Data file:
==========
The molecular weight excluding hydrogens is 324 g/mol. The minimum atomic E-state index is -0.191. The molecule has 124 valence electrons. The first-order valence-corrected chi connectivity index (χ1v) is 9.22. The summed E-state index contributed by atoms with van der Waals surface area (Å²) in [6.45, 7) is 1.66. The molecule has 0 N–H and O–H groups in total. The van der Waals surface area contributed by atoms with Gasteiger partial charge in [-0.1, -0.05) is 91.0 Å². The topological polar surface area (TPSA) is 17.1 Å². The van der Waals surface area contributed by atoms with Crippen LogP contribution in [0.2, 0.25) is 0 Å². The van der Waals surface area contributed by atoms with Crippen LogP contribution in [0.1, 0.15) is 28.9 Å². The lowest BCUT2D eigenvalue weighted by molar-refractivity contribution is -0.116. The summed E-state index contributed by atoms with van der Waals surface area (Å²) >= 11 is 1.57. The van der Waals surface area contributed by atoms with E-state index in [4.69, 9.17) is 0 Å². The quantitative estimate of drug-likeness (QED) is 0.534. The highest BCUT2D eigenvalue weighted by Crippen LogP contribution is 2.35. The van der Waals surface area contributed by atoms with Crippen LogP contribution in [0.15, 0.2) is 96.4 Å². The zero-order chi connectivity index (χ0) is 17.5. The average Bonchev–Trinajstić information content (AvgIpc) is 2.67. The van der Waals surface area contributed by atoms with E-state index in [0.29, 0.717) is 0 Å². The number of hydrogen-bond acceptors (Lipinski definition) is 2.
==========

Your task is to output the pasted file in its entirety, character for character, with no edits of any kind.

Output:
The molecular weight excluding hydrogens is 324 g/mol. The minimum atomic E-state index is -0.191. The molecule has 124 valence electrons. The first-order valence-corrected chi connectivity index (χ1v) is 9.22. The summed E-state index contributed by atoms with van der Waals surface area (Å²) in [6.45, 7) is 1.66. The molecule has 0 N–H and O–H groups in total. The van der Waals surface area contributed by atoms with Gasteiger partial charge in [-0.1, -0.05) is 91.0 Å². The topological polar surface area (TPSA) is 17.1 Å². The van der Waals surface area contributed by atoms with Crippen LogP contribution in [0.2, 0.25) is 0 Å². The van der Waals surface area contributed by atoms with Crippen LogP contribution in [0.1, 0.15) is 28.9 Å². The lowest BCUT2D eigenvalue weighted by molar-refractivity contribution is -0.116. The summed E-state index contributed by atoms with van der Waals surface area (Å²) >= 11 is 1.57. The van der Waals surface area contributed by atoms with E-state index in [4.69, 9.17) is 0 Å². The quantitative estimate of drug-likeness (QED) is 0.534. The highest BCUT2D eigenvalue weighted by Crippen LogP contribution is 2.35. The van der Waals surface area contributed by atoms with Crippen LogP contribution in [0.15, 0.2) is 96.4 Å². The zero-order chi connectivity index (χ0) is 17.5. The average Bonchev–Trinajstić information content (AvgIpc) is 2.67. The van der Waals surface area contributed by atoms with E-state index in [0.29, 0.717) is 0 Å². The number of hydrogen-bond acceptors (Lipinski definition) is 2.